I enjoyed the original “Neighbors” a fair amount on my first viewing and very much on my second. It just has a fun watchability about it, even if it isn’t Rogen’s best comedy. When they announced a sequel was in the works I wasn’t surprised but I was worried; there really wasn’t much more they could seemingly do with these characters, plus the trailers made the sequel out to look like an exact replica of the first film. But after seeing the movie, I can tell you: I was right, it is literally the same movie. But for all the best reasons.


Everything that worked about the original is once more a strength here. Zac Efron again shows that his true calling is comedy (he saved “Dirty Grandpa” from being a disaster) as he reprises the role of clueless but lovable frat-head Teddy. Teddy isn’t the sharpest tool in the shed but he means well, and Efron plays his character with the right blend of simple, vulnerable and charming. I have always been a supporter of him (not a fan, but…) so as long as he keeps accepting that he is the dumb hot jock, I think Efron will be ok.


The guy I am a fan of is Seth Rogen and he is his normal Seth Rogen self, that meaning he makes pot jokes, pokes fun at how fat he is and says the f-word a lot. He and Rose Byrne (as charming and bae-able as ever) have good chemistry and you do buy their relationship as stressed parents.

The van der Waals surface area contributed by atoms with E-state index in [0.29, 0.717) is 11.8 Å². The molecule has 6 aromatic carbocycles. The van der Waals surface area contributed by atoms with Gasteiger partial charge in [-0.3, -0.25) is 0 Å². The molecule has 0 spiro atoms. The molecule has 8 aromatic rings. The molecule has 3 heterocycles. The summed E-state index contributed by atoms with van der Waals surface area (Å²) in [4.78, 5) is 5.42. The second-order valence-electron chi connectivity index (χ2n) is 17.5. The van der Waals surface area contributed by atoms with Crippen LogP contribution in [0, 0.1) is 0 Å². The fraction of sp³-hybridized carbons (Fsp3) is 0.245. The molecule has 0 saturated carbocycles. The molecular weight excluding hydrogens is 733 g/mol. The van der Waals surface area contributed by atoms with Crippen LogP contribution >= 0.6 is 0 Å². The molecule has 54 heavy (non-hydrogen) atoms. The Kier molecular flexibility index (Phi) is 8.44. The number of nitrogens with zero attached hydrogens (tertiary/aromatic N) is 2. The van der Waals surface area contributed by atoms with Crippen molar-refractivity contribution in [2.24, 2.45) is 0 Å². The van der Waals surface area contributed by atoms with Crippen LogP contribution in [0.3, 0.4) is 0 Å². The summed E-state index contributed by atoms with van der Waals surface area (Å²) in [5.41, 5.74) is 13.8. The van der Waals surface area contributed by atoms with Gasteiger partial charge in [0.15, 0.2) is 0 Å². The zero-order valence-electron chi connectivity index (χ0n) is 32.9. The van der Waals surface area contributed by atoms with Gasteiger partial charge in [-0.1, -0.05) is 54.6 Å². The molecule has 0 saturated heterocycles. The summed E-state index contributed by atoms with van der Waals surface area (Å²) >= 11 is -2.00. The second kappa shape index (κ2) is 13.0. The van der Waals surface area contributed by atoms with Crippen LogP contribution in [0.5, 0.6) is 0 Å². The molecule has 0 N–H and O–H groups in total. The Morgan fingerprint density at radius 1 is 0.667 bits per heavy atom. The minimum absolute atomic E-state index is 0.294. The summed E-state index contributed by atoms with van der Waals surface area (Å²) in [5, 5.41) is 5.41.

The film is for the most part paced well thanks to sharp editing by Zene Baker and colorful cinematography by Brandon Trost (Rogen’s normal duo). Director Nicholas Stoller knows how long scenes should last to not have them overstay their welcome, which keeps things moving along at a nice pace (the film is only 92 minutes long).


The film makes a few good points about the hypocrisy of men and frats vs women and sororities, like how it is actually against sorority rules to host a party (which is crazy and definitely not OK), and for this the film is to be commended. However it then begins to really shove “women can do anything men can do and probably better!” down the audiences throat (not in an aggressive way, but almost every scene tries to offer commentary) and it got tedious for me be the end.


Also there are small things that require you to suspend belief of reality. When it’s an exploding airbag I can do that but when someone breaks into another person’s home and then openly brags about it and sells the stolen item, and then the owner doesn’t go to the police simply because it would end the movie, that makes you take a step back.